Reviewed by Irina Binder
Award-winning author and Harvard Business School professor John Kotter teams up with Holger Rathgeber to redefine the way business concepts are taught. Instead of focusing on statistics and research, the book is written as a children’s fable. The simplicity of the story makes it an easy read for a child yet relevant enough for a business professional, which is why I would recommend it to all public relations students.
The central focus of the book is change. The story is set in Antarctica, where one inquisitive penguin, Fred, discovers that the iceberg he is living on is melting. He goes through a series of eight steps that help motivate the colony into a change that is beneficial for everyone. When he first presents his idea no one seems to believe him. Fred builds a replica of the iceberg as an innovative way to convince the members of the Leadership Committee the accuracy of his beliefs. He even performs an experiment to prove the concept of water expanding when frozen. Fred fills a glass bottle with water and explains that if it breaks in the cold it explains why there are canals full of water in the iceberg. When his experiment works and the bottle breaks, the group starts to believe him.
The iceberg in the fable can be compared to any crisis or problem occurring in anyone’s life. The writers divide the eight steps into four categories: set the stage, decide what to do, make it happen and make it stick.
The first step is to create a sense of urgency. When the Leadership Committee realized that Fred was correct in his assumption, the head penguin Louis called for a general assembly to inform the colony of the risk the iceberg could cause. Louis stressed the need to act and although he was not sure how, he was confident they would find a solution. The next step is to put together the guiding team, which was comprised of five penguins all with different strengths, personalities and outlooks. The third step is to create a vision which occurred when the penguins spoke with the seagulls and learned about their nomadic lifestyle. This led to their idea of moving to a different iceberg. Step four is communicating the vision so everyone understands. The entire colony came together to spread the message of a nomadic lifestyle through posters, and Louis even gave a speech on the iceberg not defining who they were, only where they live. The fifth step is to empower others to act, which was achieved when a kindergarten student organized a “Tribute to our Hero Day.” This was to thank the scouts who were searching for other icebergs that met the colony’s criteria such as a safe home with no evidence of melting, close to fishing sites and located on a route with smaller icebergs so older and younger penguins could make it to the new site with resting spots. Step six, producing a short-term win was achieved when the scouts came back with positive feedback on their search. The journey to the new iceberg was successful because of the great leadership. The next season the scouts found an even better place to live. Even though it was inconvenient to move yet again, they did not let up, which is step seven. The move was easier this season since they had done it before. The final step is creating a new culture which was achieved when the penguins became less afraid of change, learned to work together and realized the value of moving to better icebergs in the future.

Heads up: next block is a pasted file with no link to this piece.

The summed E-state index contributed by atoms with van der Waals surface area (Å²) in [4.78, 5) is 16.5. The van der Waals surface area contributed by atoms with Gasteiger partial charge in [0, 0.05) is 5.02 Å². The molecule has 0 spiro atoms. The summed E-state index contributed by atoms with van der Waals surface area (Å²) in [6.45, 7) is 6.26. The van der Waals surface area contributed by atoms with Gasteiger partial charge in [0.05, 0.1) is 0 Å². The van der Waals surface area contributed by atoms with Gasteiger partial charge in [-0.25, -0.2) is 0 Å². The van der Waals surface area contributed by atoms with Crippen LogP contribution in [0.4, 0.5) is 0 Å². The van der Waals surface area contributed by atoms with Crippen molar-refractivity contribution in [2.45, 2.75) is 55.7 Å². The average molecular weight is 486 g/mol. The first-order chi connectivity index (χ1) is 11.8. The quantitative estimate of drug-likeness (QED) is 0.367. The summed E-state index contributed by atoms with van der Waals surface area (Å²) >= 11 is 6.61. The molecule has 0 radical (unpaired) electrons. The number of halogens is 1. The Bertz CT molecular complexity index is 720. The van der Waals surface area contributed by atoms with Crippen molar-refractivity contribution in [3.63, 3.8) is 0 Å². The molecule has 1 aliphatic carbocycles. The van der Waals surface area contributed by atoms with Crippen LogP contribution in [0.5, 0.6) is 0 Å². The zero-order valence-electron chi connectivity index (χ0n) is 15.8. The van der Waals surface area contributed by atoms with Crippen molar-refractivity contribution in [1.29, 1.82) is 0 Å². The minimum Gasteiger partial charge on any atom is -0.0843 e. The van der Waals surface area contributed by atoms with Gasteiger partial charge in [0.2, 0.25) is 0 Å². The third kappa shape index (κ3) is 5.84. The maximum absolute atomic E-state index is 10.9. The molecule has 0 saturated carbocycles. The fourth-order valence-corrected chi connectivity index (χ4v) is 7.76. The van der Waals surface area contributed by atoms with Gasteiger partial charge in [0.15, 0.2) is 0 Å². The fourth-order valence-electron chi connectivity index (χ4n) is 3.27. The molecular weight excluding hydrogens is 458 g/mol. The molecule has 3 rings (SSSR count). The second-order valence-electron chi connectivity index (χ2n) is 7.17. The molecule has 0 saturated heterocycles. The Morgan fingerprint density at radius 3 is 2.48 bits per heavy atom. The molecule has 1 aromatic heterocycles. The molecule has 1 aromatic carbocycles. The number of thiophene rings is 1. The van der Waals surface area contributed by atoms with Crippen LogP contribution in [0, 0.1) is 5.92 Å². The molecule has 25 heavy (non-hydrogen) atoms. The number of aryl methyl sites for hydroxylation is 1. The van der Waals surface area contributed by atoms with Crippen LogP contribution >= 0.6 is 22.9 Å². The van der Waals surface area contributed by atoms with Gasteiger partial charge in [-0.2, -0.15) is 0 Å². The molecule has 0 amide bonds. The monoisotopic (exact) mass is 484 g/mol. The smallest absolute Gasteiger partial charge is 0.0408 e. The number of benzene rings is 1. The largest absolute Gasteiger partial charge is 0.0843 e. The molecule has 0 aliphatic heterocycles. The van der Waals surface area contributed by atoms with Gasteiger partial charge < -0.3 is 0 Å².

Vision, passion, integrity, trust and curiosity or daring were five ingredients of leadership discussed in class. The penguin colony used these ingredients when handling their crisis of the melting iceberg. It was Fred’s curiosity that led to everyone realizing the threat of the iceberg. Although he was not a leader in his community, he was daring enough to approach the leaders. His passion for what he believed to be true led him to inspire others to help. The honesty and integrity Louis showed was evident when he was straightforward with the colony about the problem and how he was not sure of the solution yet. This lead to trust within the entire group enabling them to work together. Most importantly, the encounter with the seagulls developed the teams vision of moving to a new iceberg.
I would recommend this book because it is inspirational. Readers can relate to the different characters that make up the team in the story. It is encouraging for the reader to see how someone like Fred, who was not on the Leadership Committee, ended up being the hero who saved his colony because of his observation skills. John Kotter and Holger Rathgeber have created a story that a variety of readers will enjoy, which later can be turned into a discussion. An organization could even use this story and the eight steps as a reference when discussing problems that are effecting them. Writing the book as a fable is an innovative approach to teaching business professionals important concepts that will be remembered easier than just facts and figures. Who knew something so simple could be so informative